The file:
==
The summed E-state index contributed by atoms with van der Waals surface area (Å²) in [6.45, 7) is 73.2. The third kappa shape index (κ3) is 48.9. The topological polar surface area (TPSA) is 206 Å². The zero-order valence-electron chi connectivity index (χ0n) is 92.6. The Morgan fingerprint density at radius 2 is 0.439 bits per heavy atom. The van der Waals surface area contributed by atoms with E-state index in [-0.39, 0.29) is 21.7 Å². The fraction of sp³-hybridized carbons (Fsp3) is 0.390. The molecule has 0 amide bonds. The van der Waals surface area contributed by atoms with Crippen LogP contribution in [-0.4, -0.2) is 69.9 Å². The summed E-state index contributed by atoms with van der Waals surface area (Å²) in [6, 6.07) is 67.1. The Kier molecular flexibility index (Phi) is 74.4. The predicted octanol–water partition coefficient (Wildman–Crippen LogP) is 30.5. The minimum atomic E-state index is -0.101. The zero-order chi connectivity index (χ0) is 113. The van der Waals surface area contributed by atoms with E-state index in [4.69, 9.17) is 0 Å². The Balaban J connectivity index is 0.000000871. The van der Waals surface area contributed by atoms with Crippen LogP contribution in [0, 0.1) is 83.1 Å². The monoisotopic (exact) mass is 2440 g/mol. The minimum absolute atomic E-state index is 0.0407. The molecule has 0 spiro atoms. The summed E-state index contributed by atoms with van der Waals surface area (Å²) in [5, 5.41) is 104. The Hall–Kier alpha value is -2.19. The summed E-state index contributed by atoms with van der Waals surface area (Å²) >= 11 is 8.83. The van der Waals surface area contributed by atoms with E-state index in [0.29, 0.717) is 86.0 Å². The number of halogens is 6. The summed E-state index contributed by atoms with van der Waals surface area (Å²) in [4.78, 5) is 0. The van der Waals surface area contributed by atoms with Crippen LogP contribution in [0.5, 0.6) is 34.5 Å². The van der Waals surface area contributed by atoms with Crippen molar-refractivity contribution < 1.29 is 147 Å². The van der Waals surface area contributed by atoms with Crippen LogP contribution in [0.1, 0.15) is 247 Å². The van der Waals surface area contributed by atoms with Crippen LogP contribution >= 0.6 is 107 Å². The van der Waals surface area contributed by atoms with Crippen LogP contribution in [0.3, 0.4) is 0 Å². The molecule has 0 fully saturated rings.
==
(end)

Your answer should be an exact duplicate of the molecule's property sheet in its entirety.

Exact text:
The summed E-state index contributed by atoms with van der Waals surface area (Å²) in [6.45, 7) is 73.2. The third kappa shape index (κ3) is 48.9. The topological polar surface area (TPSA) is 206 Å². The zero-order valence-electron chi connectivity index (χ0n) is 92.6. The Morgan fingerprint density at radius 2 is 0.439 bits per heavy atom. The van der Waals surface area contributed by atoms with E-state index in [-0.39, 0.29) is 21.7 Å². The fraction of sp³-hybridized carbons (Fsp3) is 0.390. The molecule has 0 amide bonds. The van der Waals surface area contributed by atoms with Crippen LogP contribution in [-0.4, -0.2) is 69.9 Å². The summed E-state index contributed by atoms with van der Waals surface area (Å²) in [6, 6.07) is 67.1. The Kier molecular flexibility index (Phi) is 74.4. The predicted octanol–water partition coefficient (Wildman–Crippen LogP) is 30.5. The minimum atomic E-state index is -0.101. The zero-order chi connectivity index (χ0) is 113. The van der Waals surface area contributed by atoms with E-state index in [4.69, 9.17) is 0 Å². The Balaban J connectivity index is 0.000000871. The van der Waals surface area contributed by atoms with Crippen LogP contribution in [0, 0.1) is 83.1 Å². The monoisotopic (exact) mass is 2440 g/mol. The minimum absolute atomic E-state index is 0.0407. The molecule has 0 spiro atoms. The summed E-state index contributed by atoms with van der Waals surface area (Å²) in [5, 5.41) is 104. The Hall–Kier alpha value is -2.19. The summed E-state index contributed by atoms with van der Waals surface area (Å²) >= 11 is 8.83. The van der Waals surface area contributed by atoms with E-state index in [0.29, 0.717) is 86.0 Å². The number of halogens is 6. The summed E-state index contributed by atoms with van der Waals surface area (Å²) in [4.78, 5) is 0. The van der Waals surface area contributed by atoms with Crippen LogP contribution in [0.5, 0.6) is 34.5 Å². The van der Waals surface area contributed by atoms with Crippen molar-refractivity contribution < 1.29 is 147 Å². The van der Waals surface area contributed by atoms with Crippen LogP contribution in [0.1, 0.15) is 247 Å². The van der Waals surface area contributed by atoms with Crippen LogP contribution >= 0.6 is 107 Å². The van der Waals surface area contributed by atoms with Crippen LogP contribution in [0.3, 0.4) is 0 Å². The molecule has 0 fully saturated rings.